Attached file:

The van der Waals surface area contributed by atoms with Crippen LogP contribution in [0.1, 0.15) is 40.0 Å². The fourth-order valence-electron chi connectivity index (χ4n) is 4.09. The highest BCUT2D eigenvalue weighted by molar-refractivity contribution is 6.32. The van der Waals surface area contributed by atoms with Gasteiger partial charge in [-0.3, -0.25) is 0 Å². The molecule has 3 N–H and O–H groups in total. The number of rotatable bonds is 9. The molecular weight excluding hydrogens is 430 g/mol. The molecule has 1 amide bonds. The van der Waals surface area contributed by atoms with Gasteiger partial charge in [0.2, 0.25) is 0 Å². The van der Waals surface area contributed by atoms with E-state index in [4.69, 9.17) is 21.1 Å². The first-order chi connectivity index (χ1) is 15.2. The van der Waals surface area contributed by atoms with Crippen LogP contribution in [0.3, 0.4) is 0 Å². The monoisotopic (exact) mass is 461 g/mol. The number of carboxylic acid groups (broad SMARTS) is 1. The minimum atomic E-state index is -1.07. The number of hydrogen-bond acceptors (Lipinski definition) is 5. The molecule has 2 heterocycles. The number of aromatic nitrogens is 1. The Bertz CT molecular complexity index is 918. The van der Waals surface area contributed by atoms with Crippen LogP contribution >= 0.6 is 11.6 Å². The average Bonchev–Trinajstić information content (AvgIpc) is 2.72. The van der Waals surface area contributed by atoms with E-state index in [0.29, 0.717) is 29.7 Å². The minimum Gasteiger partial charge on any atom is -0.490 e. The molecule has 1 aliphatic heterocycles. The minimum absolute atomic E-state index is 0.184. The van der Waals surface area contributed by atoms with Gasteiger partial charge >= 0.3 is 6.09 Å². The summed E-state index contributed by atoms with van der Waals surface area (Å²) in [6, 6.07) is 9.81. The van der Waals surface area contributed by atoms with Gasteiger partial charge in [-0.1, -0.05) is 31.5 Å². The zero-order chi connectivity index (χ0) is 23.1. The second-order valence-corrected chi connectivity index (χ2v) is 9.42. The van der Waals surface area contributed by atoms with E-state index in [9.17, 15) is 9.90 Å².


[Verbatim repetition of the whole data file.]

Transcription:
The van der Waals surface area contributed by atoms with Crippen LogP contribution in [0.1, 0.15) is 40.0 Å². The fourth-order valence-electron chi connectivity index (χ4n) is 4.09. The highest BCUT2D eigenvalue weighted by molar-refractivity contribution is 6.32. The van der Waals surface area contributed by atoms with Gasteiger partial charge in [-0.3, -0.25) is 0 Å². The molecule has 3 N–H and O–H groups in total. The number of rotatable bonds is 9. The molecular weight excluding hydrogens is 430 g/mol. The molecule has 1 amide bonds. The van der Waals surface area contributed by atoms with Gasteiger partial charge in [0.2, 0.25) is 0 Å². The van der Waals surface area contributed by atoms with E-state index in [4.69, 9.17) is 21.1 Å². The first-order chi connectivity index (χ1) is 15.2. The van der Waals surface area contributed by atoms with Crippen LogP contribution in [0.3, 0.4) is 0 Å². The monoisotopic (exact) mass is 461 g/mol. The number of carboxylic acid groups (broad SMARTS) is 1. The minimum atomic E-state index is -1.07. The number of hydrogen-bond acceptors (Lipinski definition) is 5. The molecule has 2 heterocycles. The number of aromatic nitrogens is 1. The Bertz CT molecular complexity index is 918. The van der Waals surface area contributed by atoms with Crippen LogP contribution >= 0.6 is 11.6 Å². The average Bonchev–Trinajstić information content (AvgIpc) is 2.72. The van der Waals surface area contributed by atoms with E-state index in [0.29, 0.717) is 29.7 Å². The minimum Gasteiger partial charge on any atom is -0.490 e. The molecule has 1 aliphatic heterocycles. The minimum absolute atomic E-state index is 0.184. The van der Waals surface area contributed by atoms with Gasteiger partial charge >= 0.3 is 6.09 Å². The summed E-state index contributed by atoms with van der Waals surface area (Å²) in [6, 6.07) is 9.81. The van der Waals surface area contributed by atoms with Gasteiger partial charge in [-0.1, -0.05) is 31.5 Å². The zero-order chi connectivity index (χ0) is 23.1. The second-order valence-corrected chi connectivity index (χ2v) is 9.42. The van der Waals surface area contributed by atoms with E-state index in [9.17, 15) is 9.90 Å².